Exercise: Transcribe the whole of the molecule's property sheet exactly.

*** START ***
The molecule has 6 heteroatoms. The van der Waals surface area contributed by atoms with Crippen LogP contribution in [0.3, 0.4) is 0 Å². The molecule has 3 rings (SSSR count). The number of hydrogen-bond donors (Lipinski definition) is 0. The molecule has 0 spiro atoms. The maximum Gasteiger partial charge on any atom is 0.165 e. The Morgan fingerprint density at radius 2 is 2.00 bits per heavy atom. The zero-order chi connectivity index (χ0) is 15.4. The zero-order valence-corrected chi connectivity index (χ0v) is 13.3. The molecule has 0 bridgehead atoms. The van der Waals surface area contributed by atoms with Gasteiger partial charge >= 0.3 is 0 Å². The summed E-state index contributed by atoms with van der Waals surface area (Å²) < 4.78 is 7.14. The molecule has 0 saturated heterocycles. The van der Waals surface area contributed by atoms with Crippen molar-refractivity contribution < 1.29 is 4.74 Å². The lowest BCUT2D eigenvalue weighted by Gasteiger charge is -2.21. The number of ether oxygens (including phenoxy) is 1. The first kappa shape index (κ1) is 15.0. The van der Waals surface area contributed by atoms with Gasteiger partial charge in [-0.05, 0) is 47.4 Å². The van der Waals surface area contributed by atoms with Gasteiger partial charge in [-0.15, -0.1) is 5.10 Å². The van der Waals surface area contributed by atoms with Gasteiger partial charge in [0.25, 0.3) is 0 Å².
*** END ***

The molecule has 6 heteroatoms. The van der Waals surface area contributed by atoms with Crippen LogP contribution in [0.3, 0.4) is 0 Å². The molecule has 3 rings (SSSR count). The number of hydrogen-bond donors (Lipinski definition) is 0. The molecule has 0 spiro atoms. The maximum Gasteiger partial charge on any atom is 0.165 e. The Morgan fingerprint density at radius 2 is 2.00 bits per heavy atom. The zero-order chi connectivity index (χ0) is 15.4. The zero-order valence-corrected chi connectivity index (χ0v) is 13.3. The molecule has 0 bridgehead atoms. The van der Waals surface area contributed by atoms with Gasteiger partial charge >= 0.3 is 0 Å². The summed E-state index contributed by atoms with van der Waals surface area (Å²) < 4.78 is 7.14. The molecule has 0 saturated heterocycles. The van der Waals surface area contributed by atoms with Crippen molar-refractivity contribution < 1.29 is 4.74 Å². The lowest BCUT2D eigenvalue weighted by Gasteiger charge is -2.21. The number of ether oxygens (including phenoxy) is 1. The first kappa shape index (κ1) is 15.0. The van der Waals surface area contributed by atoms with Gasteiger partial charge in [-0.05, 0) is 47.4 Å². The van der Waals surface area contributed by atoms with Gasteiger partial charge in [-0.15, -0.1) is 5.10 Å². The van der Waals surface area contributed by atoms with Gasteiger partial charge in [0.25, 0.3) is 0 Å².